Y.K. Reddy, a meteorological official, said the temperatures were about eight to 10 degrees hotter than normal for April. “Normally, such high temperatures are recorded in the month of May,” he said.

Police have reported 55 heat-related deaths in Odisha and at least 45 in Andhra Pradesh. Sixty-six were reported in Telangana, though the state’s deputy chief minister, Mohammed Mahmood Ali, said the causes of death were still being verified.

Meanwhile, a 12-year-old girl in the drought-stricken western state of Maharashtra died from the heat while fetching water, Indian broadcaster NDTV said Wednesday.

Making matters worse, India is grappling with severe water shortages and drought affecting more than 300 million people — a quarter of the country’s population. Thousands of distressed farmers have committed suicide, tens of thousands of farm animals have died, and crops have perished, with rivers, lakes and ponds drying up and groundwater tables sinking.

Scrambling to deal with the crisis, officials have sent tankers of water to parched farming communities in Maharashtra, banned people from drilling deep wells and ordered farmers to shift away from growing water-guzzling sugarcane crops.

The heat wave in India coincides with record-high temperatures across the globe. In the United States, the National Oceanic and Atmospheric Administration on Tuesday said March’s average global temperature of 54.9 degrees was not only the hottest recorded in March but continues a record 11-month-long streak that started in May.

For southern India, this is the second consecutive year marred by a deadly heat wave. Last year, about 2,500 people died in scorching temperatures before the monsoon rains began in the Indian subcontinent in early June.

Punch with additional report from MSN

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WAIVER CESSATION: Igbokwe urges NIMASA to evolve stronger collaboration with Ships owners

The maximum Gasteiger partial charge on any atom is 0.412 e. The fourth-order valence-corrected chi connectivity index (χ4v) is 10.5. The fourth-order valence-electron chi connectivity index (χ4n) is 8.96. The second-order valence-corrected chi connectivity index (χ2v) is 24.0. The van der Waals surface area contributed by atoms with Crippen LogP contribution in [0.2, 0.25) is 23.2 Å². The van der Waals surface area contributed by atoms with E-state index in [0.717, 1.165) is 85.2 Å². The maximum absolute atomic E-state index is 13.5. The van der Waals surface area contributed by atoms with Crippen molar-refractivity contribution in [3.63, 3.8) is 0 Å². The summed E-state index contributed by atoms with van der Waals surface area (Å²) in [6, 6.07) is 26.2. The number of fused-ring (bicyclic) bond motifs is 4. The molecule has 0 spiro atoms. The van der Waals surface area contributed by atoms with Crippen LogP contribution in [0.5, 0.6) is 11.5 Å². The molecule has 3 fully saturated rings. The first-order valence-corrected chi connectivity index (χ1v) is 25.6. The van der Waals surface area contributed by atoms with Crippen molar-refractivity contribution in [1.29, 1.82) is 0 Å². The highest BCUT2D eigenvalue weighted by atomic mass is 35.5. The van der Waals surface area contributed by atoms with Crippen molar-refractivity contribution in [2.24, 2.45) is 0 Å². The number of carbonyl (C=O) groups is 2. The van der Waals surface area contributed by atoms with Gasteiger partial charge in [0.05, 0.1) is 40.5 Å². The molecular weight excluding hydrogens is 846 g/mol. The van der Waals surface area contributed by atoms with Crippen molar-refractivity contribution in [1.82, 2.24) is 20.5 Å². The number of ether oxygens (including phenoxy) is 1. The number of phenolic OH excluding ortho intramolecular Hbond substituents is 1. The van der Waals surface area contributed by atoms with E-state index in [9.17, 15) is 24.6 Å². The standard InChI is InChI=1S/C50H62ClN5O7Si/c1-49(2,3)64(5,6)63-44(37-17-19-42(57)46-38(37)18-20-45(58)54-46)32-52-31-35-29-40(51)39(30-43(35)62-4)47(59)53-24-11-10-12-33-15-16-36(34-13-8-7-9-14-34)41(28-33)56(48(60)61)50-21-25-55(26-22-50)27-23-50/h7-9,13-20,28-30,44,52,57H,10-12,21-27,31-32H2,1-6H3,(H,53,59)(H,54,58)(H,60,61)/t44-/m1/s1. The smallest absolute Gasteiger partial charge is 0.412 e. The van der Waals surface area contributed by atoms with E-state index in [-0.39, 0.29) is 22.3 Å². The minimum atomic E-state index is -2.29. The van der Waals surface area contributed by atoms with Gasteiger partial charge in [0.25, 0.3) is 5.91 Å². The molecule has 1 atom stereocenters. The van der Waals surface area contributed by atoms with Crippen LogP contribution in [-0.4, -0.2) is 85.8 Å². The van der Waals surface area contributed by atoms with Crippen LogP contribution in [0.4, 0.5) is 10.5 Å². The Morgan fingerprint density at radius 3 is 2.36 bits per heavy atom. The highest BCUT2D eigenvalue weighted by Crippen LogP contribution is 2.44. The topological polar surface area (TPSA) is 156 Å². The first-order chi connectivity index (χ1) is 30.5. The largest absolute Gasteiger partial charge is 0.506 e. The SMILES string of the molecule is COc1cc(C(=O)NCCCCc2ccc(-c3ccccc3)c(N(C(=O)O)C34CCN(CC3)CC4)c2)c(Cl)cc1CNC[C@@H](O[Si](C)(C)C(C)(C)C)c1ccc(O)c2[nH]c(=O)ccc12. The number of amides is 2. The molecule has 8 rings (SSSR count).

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…Stresses the need for timely disbursement of N44.6billion CVFF***

Highly revered Nigerian Maritime Lawyer, and Senior Advocate of Nigeria (SAN), Mike Igbokwe has urged the Nigeria Maritime Administration and safety Agency (NIMASA) to partner with ship owners and relevant association in the industry to evolving a more vibrant merchant shipping and cabotage trade regime.

Igbokwe gave the counsel during his paper presentation at the just concluded two-day stakeholders’ meeting on Cabotage waiver restrictions, organized by NIMASA.

“NIMASA and shipowners should develop merchant shipping including cabotage trade. A good start is to partner with the relevant associations in this field, such as the Nigeria Indigenous Shipowners Association (NISA), Shipowners Association of Nigeria (SOAN), Oil Trade Group & Maritime Trade Group of the Nigerian Association of Chambers of Commerce, Industry, Mines and Agriculture (NACCIMA).

“A cursory look at their vision, mission and objectives, show that they are willing to improve the maritime sector, not just for their members but for stakeholders in the maritime economy and the country”.